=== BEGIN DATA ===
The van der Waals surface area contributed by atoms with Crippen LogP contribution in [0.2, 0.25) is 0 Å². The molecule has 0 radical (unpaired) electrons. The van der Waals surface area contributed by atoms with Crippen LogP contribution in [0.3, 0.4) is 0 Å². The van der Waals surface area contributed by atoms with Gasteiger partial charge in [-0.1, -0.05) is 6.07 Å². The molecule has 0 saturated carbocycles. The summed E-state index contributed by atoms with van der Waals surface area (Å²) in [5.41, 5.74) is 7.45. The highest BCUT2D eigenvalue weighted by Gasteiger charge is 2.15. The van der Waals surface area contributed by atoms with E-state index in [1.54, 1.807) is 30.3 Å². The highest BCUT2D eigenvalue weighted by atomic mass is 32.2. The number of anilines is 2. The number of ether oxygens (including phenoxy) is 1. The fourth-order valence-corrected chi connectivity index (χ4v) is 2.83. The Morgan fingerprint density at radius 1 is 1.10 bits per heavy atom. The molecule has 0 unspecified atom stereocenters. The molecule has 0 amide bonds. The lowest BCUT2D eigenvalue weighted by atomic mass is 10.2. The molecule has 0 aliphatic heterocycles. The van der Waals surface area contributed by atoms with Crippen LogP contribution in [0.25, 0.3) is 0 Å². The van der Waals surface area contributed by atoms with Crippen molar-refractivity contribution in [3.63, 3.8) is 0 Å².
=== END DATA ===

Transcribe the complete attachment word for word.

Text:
The van der Waals surface area contributed by atoms with Crippen LogP contribution in [0.2, 0.25) is 0 Å². The molecule has 0 radical (unpaired) electrons. The van der Waals surface area contributed by atoms with Crippen LogP contribution in [0.3, 0.4) is 0 Å². The van der Waals surface area contributed by atoms with Gasteiger partial charge in [-0.1, -0.05) is 6.07 Å². The molecule has 0 saturated carbocycles. The summed E-state index contributed by atoms with van der Waals surface area (Å²) in [5.41, 5.74) is 7.45. The highest BCUT2D eigenvalue weighted by Gasteiger charge is 2.15. The van der Waals surface area contributed by atoms with E-state index in [1.54, 1.807) is 30.3 Å². The highest BCUT2D eigenvalue weighted by atomic mass is 32.2. The number of anilines is 2. The number of ether oxygens (including phenoxy) is 1. The fourth-order valence-corrected chi connectivity index (χ4v) is 2.83. The Morgan fingerprint density at radius 1 is 1.10 bits per heavy atom. The molecule has 0 unspecified atom stereocenters. The molecule has 0 amide bonds. The lowest BCUT2D eigenvalue weighted by atomic mass is 10.2. The molecule has 0 aliphatic heterocycles. The van der Waals surface area contributed by atoms with Crippen LogP contribution in [0.25, 0.3) is 0 Å². The van der Waals surface area contributed by atoms with Crippen molar-refractivity contribution in [3.63, 3.8) is 0 Å².